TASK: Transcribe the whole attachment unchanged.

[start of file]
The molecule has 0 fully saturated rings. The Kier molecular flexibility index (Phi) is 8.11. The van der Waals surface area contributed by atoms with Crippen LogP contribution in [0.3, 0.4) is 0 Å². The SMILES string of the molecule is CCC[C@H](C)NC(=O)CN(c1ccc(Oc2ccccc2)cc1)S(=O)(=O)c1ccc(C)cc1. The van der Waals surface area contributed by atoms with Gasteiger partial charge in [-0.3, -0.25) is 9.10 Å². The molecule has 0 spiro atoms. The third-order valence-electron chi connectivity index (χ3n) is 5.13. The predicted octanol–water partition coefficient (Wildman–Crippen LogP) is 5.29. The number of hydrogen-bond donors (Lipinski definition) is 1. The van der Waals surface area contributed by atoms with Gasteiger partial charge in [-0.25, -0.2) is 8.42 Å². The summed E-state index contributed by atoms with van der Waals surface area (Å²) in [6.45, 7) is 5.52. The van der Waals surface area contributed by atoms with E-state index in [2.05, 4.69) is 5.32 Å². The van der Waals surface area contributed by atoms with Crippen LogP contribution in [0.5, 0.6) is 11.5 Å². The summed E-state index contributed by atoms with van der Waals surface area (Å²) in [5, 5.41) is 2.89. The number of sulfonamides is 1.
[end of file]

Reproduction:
The molecule has 0 fully saturated rings. The Kier molecular flexibility index (Phi) is 8.11. The van der Waals surface area contributed by atoms with Crippen LogP contribution in [0.3, 0.4) is 0 Å². The SMILES string of the molecule is CCC[C@H](C)NC(=O)CN(c1ccc(Oc2ccccc2)cc1)S(=O)(=O)c1ccc(C)cc1. The van der Waals surface area contributed by atoms with Gasteiger partial charge in [-0.3, -0.25) is 9.10 Å². The molecule has 0 spiro atoms. The third-order valence-electron chi connectivity index (χ3n) is 5.13. The predicted octanol–water partition coefficient (Wildman–Crippen LogP) is 5.29. The number of hydrogen-bond donors (Lipinski definition) is 1. The van der Waals surface area contributed by atoms with Gasteiger partial charge in [-0.25, -0.2) is 8.42 Å². The summed E-state index contributed by atoms with van der Waals surface area (Å²) in [6.45, 7) is 5.52. The van der Waals surface area contributed by atoms with E-state index in [2.05, 4.69) is 5.32 Å². The van der Waals surface area contributed by atoms with Crippen LogP contribution in [0.5, 0.6) is 11.5 Å². The summed E-state index contributed by atoms with van der Waals surface area (Å²) in [5, 5.41) is 2.89. The number of sulfonamides is 1.